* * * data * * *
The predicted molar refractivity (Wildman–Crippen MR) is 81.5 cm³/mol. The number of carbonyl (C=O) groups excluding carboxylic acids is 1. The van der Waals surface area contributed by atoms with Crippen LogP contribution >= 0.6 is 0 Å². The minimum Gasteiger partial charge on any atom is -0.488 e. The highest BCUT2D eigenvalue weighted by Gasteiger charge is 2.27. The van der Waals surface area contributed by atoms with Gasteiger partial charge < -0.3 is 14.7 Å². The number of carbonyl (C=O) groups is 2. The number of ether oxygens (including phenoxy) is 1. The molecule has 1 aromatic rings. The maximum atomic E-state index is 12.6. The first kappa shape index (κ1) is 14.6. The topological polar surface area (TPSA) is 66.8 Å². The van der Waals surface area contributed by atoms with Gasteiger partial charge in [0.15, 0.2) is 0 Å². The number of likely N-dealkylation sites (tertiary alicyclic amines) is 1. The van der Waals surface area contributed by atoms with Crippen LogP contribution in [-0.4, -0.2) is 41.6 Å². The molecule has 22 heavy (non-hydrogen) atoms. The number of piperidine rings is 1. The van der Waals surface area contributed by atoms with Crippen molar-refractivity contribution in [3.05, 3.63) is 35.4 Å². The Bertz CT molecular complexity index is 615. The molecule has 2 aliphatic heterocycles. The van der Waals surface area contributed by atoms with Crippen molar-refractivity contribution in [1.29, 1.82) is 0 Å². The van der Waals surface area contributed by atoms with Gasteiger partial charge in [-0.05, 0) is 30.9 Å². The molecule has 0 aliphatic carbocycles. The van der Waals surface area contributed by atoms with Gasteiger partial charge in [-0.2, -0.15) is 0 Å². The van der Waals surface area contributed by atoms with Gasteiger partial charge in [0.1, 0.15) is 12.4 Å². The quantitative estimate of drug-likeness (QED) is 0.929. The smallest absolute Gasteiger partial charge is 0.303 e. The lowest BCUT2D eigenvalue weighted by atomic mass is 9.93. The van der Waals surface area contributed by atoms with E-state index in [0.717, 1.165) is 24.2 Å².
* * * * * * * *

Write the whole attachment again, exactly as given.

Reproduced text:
The predicted molar refractivity (Wildman–Crippen MR) is 81.5 cm³/mol. The number of carbonyl (C=O) groups excluding carboxylic acids is 1. The van der Waals surface area contributed by atoms with Crippen LogP contribution >= 0.6 is 0 Å². The minimum Gasteiger partial charge on any atom is -0.488 e. The highest BCUT2D eigenvalue weighted by Gasteiger charge is 2.27. The van der Waals surface area contributed by atoms with Gasteiger partial charge < -0.3 is 14.7 Å². The number of carbonyl (C=O) groups is 2. The number of ether oxygens (including phenoxy) is 1. The molecule has 1 aromatic rings. The maximum atomic E-state index is 12.6. The first kappa shape index (κ1) is 14.6. The topological polar surface area (TPSA) is 66.8 Å². The van der Waals surface area contributed by atoms with Gasteiger partial charge in [0.15, 0.2) is 0 Å². The number of likely N-dealkylation sites (tertiary alicyclic amines) is 1. The van der Waals surface area contributed by atoms with Crippen LogP contribution in [-0.4, -0.2) is 41.6 Å². The molecule has 22 heavy (non-hydrogen) atoms. The number of piperidine rings is 1. The van der Waals surface area contributed by atoms with Crippen molar-refractivity contribution in [3.05, 3.63) is 35.4 Å². The Bertz CT molecular complexity index is 615. The molecule has 2 aliphatic heterocycles. The van der Waals surface area contributed by atoms with Crippen molar-refractivity contribution in [1.29, 1.82) is 0 Å². The van der Waals surface area contributed by atoms with Gasteiger partial charge in [-0.05, 0) is 30.9 Å². The molecule has 0 aliphatic carbocycles. The van der Waals surface area contributed by atoms with Gasteiger partial charge in [-0.2, -0.15) is 0 Å². The van der Waals surface area contributed by atoms with Gasteiger partial charge in [0.1, 0.15) is 12.4 Å². The quantitative estimate of drug-likeness (QED) is 0.929. The smallest absolute Gasteiger partial charge is 0.303 e. The lowest BCUT2D eigenvalue weighted by atomic mass is 9.93. The van der Waals surface area contributed by atoms with E-state index in [0.717, 1.165) is 24.2 Å².